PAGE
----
Just when you thought the tech boom was fading, Microsoft announced today it will acquire LinkedIn for $26.2 billion…
This is Microsoft’s most expensive buyout of all time. It dwarfs the company’s $8 billion Skype purchase. And even beats Facebook’s $19 billion WhatsApp buyout.
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A little tech trivia: Anyone know how much Microsoft bought Hotmail.com for back in the late-90s?
A mere $500 million.
Satya Nadella, Microsoft’s transformative CEO, told Bloomberg purchasing LinkedIn is about “bringing together the professional cloud, which is at the core of Microsoft, and the professional network. The dream we’ve always had is how can we connect these two worlds so that our mutual users, who are the professionals of the world, can get their work done more seamlessly. That’s the vision.”
You may recall that Microsoft was rumoured to be in talks with Salesforce (valued today at approximately $55 billion) last year regarding potentially buying them out. However, unlike LinkedIn, Saleforce burns through cash, and only posted a thin profit last year (relative to its market cap). LinkedIn, on the other hand, has been able to post higher gross profit margins than Facebook and Google in the past. The Fool.com reported in 2015 that LinkedIn posted a gross margin of 87% in 2014. Furthermore, In March of 2015, LinkedIn posted a record quarterly revenue for 21 straight quarters.
If you’re a tech entrepreneur, or building a service platform of any sort, there are five key takeaways from Microsoft’s blockbuster buyout of LinkedIn. When building your platform, keep these front and centre if valuation is important 🙂
1. Both sides of LinkedIn’s user base are willing to pay for a premium version. Simply put, job seekers will pay to get their name out there and likewise recruiters.
2. Internationally adopted product: We live in a global economy. And LinkedIn is one of the only Western-created social media platforms that has gained traction in China, the world’s second largest economy. Why? Because it is valuable for any economy! It makes economies more efficient.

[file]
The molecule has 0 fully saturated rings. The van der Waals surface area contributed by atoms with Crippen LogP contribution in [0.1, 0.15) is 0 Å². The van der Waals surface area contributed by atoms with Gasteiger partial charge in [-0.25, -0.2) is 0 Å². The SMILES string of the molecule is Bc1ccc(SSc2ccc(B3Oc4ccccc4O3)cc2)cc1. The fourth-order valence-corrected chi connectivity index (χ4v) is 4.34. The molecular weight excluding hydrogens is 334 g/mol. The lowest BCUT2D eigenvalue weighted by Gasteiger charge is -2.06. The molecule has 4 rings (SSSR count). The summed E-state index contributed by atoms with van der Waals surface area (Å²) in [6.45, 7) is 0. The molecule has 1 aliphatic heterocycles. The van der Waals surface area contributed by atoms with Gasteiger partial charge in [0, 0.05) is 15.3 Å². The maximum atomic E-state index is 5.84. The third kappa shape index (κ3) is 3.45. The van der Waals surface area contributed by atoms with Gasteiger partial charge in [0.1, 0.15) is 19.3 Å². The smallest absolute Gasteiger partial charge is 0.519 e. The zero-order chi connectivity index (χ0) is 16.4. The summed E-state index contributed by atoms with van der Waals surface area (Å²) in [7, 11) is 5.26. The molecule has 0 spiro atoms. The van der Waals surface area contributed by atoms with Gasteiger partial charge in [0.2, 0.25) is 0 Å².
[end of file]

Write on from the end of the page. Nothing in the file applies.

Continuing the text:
3. Productivity tool: LinkedIn allows its growing user base to be more productive. It’s a massive time saver and gives tremendously more exposure than its competitors.
4. Encourages users, without any additional effort on their part, to keep pursuing more. So long as you have a LinkedIn profile, you could be seen by a bigger, better employer or partner than you’re currently with. In the modern economy where less than 10% of the working population stays with one employer for their entire career, this is important. LinkedIn enables the pursuit of greater, long-term career goals.
5. Impressive, high gross profit margins. Two years ago tech companies didn’t give a shit about profit. They just wanted to grow their user base – rapidly. Now, with the economy and market getting frothy, the bottom line once again matters… as it should!
Today’s Microsoft buyout offer for LinkedIn was obviously monetarily huge – the biggest of its kind ever, in fact. However, more importantly for us entrepreneurs and investors, it serves as a good reminder of what it takes to build a lasting platform that can justify an enormous valuation. It also reminds us that there is no such thing as an overnight success, contrary to what the media will have you believe about tech startups. LinkedIn was started by Reid Hoffman way back in 2002 – right after the dotcom bubble when no one would touch a tech startup with a ten-foot pole. Perseverance pays off.
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